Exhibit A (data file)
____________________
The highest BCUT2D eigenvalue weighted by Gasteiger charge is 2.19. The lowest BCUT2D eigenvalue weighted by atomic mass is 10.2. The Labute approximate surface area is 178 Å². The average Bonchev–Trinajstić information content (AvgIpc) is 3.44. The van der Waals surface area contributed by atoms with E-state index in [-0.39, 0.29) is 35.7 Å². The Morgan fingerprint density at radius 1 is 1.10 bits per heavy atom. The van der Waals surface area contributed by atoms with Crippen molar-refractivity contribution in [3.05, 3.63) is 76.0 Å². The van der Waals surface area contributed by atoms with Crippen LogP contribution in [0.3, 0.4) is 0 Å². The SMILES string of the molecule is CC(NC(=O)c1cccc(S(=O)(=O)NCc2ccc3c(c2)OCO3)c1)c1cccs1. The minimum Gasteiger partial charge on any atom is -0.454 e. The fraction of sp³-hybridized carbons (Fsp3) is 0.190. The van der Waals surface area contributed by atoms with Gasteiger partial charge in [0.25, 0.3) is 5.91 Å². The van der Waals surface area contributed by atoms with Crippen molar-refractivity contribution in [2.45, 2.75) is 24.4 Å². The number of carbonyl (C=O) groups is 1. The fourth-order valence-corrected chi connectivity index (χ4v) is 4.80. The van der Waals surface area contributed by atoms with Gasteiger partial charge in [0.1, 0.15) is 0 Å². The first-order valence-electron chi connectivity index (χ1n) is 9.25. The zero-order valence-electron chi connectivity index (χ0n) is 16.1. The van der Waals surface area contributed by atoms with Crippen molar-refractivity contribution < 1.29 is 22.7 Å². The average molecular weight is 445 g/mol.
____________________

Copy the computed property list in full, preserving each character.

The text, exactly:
The highest BCUT2D eigenvalue weighted by Gasteiger charge is 2.19. The lowest BCUT2D eigenvalue weighted by atomic mass is 10.2. The Labute approximate surface area is 178 Å². The average Bonchev–Trinajstić information content (AvgIpc) is 3.44. The van der Waals surface area contributed by atoms with E-state index in [-0.39, 0.29) is 35.7 Å². The Morgan fingerprint density at radius 1 is 1.10 bits per heavy atom. The van der Waals surface area contributed by atoms with Crippen molar-refractivity contribution in [3.05, 3.63) is 76.0 Å². The van der Waals surface area contributed by atoms with Crippen LogP contribution in [0.3, 0.4) is 0 Å². The SMILES string of the molecule is CC(NC(=O)c1cccc(S(=O)(=O)NCc2ccc3c(c2)OCO3)c1)c1cccs1. The minimum Gasteiger partial charge on any atom is -0.454 e. The fraction of sp³-hybridized carbons (Fsp3) is 0.190. The van der Waals surface area contributed by atoms with Gasteiger partial charge in [0.25, 0.3) is 5.91 Å². The van der Waals surface area contributed by atoms with Crippen molar-refractivity contribution in [2.45, 2.75) is 24.4 Å². The number of carbonyl (C=O) groups is 1. The fourth-order valence-corrected chi connectivity index (χ4v) is 4.80. The van der Waals surface area contributed by atoms with Gasteiger partial charge in [0.1, 0.15) is 0 Å². The first-order valence-electron chi connectivity index (χ1n) is 9.25. The zero-order valence-electron chi connectivity index (χ0n) is 16.1. The van der Waals surface area contributed by atoms with Crippen molar-refractivity contribution < 1.29 is 22.7 Å². The average molecular weight is 445 g/mol.